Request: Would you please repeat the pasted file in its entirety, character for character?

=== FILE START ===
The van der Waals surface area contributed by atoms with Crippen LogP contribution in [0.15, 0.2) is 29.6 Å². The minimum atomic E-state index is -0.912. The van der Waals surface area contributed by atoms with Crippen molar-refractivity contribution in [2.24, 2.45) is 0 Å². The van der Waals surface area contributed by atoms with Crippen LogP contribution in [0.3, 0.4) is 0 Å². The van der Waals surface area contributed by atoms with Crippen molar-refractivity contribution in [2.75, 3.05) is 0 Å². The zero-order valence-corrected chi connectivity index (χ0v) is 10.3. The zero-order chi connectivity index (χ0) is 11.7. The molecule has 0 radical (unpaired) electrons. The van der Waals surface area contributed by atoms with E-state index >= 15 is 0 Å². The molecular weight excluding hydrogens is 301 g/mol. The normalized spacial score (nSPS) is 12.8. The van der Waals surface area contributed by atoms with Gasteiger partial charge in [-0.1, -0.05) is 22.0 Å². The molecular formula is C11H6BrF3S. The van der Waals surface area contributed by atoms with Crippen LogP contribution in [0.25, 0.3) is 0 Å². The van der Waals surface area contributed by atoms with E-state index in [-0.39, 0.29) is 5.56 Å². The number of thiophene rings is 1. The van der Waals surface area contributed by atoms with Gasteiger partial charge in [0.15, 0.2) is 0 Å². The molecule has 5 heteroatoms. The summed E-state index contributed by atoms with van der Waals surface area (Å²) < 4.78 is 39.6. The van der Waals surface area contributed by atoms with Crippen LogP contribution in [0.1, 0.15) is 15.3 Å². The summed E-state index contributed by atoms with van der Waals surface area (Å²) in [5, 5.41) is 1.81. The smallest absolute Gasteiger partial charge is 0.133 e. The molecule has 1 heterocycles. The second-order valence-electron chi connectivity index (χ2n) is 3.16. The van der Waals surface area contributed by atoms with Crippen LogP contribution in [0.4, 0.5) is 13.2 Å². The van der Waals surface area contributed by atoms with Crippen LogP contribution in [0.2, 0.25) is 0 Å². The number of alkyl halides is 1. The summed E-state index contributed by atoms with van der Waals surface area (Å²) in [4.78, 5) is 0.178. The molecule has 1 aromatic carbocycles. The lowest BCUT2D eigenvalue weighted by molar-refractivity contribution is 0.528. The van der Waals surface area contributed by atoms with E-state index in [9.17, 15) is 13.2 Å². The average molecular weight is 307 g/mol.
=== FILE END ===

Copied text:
The van der Waals surface area contributed by atoms with Crippen LogP contribution in [0.15, 0.2) is 29.6 Å². The minimum atomic E-state index is -0.912. The van der Waals surface area contributed by atoms with Crippen molar-refractivity contribution in [2.24, 2.45) is 0 Å². The van der Waals surface area contributed by atoms with Crippen LogP contribution in [0.3, 0.4) is 0 Å². The van der Waals surface area contributed by atoms with Crippen molar-refractivity contribution in [2.75, 3.05) is 0 Å². The zero-order valence-corrected chi connectivity index (χ0v) is 10.3. The zero-order chi connectivity index (χ0) is 11.7. The molecule has 0 radical (unpaired) electrons. The van der Waals surface area contributed by atoms with E-state index >= 15 is 0 Å². The molecular weight excluding hydrogens is 301 g/mol. The normalized spacial score (nSPS) is 12.8. The van der Waals surface area contributed by atoms with Gasteiger partial charge in [-0.1, -0.05) is 22.0 Å². The molecular formula is C11H6BrF3S. The van der Waals surface area contributed by atoms with Crippen LogP contribution in [0.25, 0.3) is 0 Å². The van der Waals surface area contributed by atoms with E-state index in [-0.39, 0.29) is 5.56 Å². The number of thiophene rings is 1. The van der Waals surface area contributed by atoms with Gasteiger partial charge in [0.15, 0.2) is 0 Å². The molecule has 5 heteroatoms. The summed E-state index contributed by atoms with van der Waals surface area (Å²) < 4.78 is 39.6. The van der Waals surface area contributed by atoms with Crippen LogP contribution in [0.1, 0.15) is 15.3 Å². The summed E-state index contributed by atoms with van der Waals surface area (Å²) in [5, 5.41) is 1.81. The smallest absolute Gasteiger partial charge is 0.133 e. The molecule has 1 heterocycles. The second-order valence-electron chi connectivity index (χ2n) is 3.16. The van der Waals surface area contributed by atoms with Crippen LogP contribution in [0.4, 0.5) is 13.2 Å². The van der Waals surface area contributed by atoms with Crippen LogP contribution in [0.2, 0.25) is 0 Å². The number of alkyl halides is 1. The summed E-state index contributed by atoms with van der Waals surface area (Å²) in [4.78, 5) is 0.178. The molecule has 1 aromatic carbocycles. The lowest BCUT2D eigenvalue weighted by molar-refractivity contribution is 0.528. The van der Waals surface area contributed by atoms with E-state index in [9.17, 15) is 13.2 Å². The average molecular weight is 307 g/mol.